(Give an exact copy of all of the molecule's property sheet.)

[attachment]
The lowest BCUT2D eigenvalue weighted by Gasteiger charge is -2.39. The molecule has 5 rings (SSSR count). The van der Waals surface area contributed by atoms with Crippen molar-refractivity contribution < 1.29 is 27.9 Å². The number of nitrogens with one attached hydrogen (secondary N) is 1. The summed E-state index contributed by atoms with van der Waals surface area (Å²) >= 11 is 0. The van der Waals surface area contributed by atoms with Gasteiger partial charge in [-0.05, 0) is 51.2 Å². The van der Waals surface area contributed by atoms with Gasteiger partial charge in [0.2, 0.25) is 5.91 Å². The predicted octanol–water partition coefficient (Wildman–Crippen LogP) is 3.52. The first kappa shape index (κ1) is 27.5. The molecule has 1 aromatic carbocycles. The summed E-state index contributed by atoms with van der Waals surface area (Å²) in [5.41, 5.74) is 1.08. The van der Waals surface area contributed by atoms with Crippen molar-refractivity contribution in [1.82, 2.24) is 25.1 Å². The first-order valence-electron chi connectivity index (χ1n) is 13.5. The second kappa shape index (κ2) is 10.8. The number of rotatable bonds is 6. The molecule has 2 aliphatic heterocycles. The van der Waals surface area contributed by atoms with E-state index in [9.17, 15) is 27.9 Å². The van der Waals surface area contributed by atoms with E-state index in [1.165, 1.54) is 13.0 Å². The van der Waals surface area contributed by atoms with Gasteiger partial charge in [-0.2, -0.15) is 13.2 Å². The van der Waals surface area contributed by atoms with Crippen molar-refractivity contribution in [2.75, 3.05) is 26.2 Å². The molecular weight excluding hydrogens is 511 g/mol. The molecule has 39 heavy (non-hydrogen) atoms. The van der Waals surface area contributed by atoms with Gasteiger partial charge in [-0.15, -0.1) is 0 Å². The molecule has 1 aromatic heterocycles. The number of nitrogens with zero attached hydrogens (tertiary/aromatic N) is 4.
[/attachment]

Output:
The lowest BCUT2D eigenvalue weighted by Gasteiger charge is -2.39. The molecule has 5 rings (SSSR count). The van der Waals surface area contributed by atoms with Crippen molar-refractivity contribution < 1.29 is 27.9 Å². The number of nitrogens with one attached hydrogen (secondary N) is 1. The summed E-state index contributed by atoms with van der Waals surface area (Å²) >= 11 is 0. The van der Waals surface area contributed by atoms with Gasteiger partial charge in [-0.05, 0) is 51.2 Å². The van der Waals surface area contributed by atoms with Gasteiger partial charge in [0.2, 0.25) is 5.91 Å². The predicted octanol–water partition coefficient (Wildman–Crippen LogP) is 3.52. The first kappa shape index (κ1) is 27.5. The molecule has 1 aromatic carbocycles. The summed E-state index contributed by atoms with van der Waals surface area (Å²) in [5.41, 5.74) is 1.08. The van der Waals surface area contributed by atoms with Crippen molar-refractivity contribution in [1.82, 2.24) is 25.1 Å². The first-order valence-electron chi connectivity index (χ1n) is 13.5. The second kappa shape index (κ2) is 10.8. The number of rotatable bonds is 6. The molecule has 2 aliphatic heterocycles. The van der Waals surface area contributed by atoms with E-state index in [9.17, 15) is 27.9 Å². The van der Waals surface area contributed by atoms with E-state index in [1.165, 1.54) is 13.0 Å². The van der Waals surface area contributed by atoms with Gasteiger partial charge in [-0.2, -0.15) is 13.2 Å². The van der Waals surface area contributed by atoms with Crippen molar-refractivity contribution in [2.75, 3.05) is 26.2 Å². The molecular weight excluding hydrogens is 511 g/mol. The molecule has 39 heavy (non-hydrogen) atoms. The van der Waals surface area contributed by atoms with Gasteiger partial charge in [-0.15, -0.1) is 0 Å². The molecule has 1 aromatic heterocycles. The number of nitrogens with zero attached hydrogens (tertiary/aromatic N) is 4.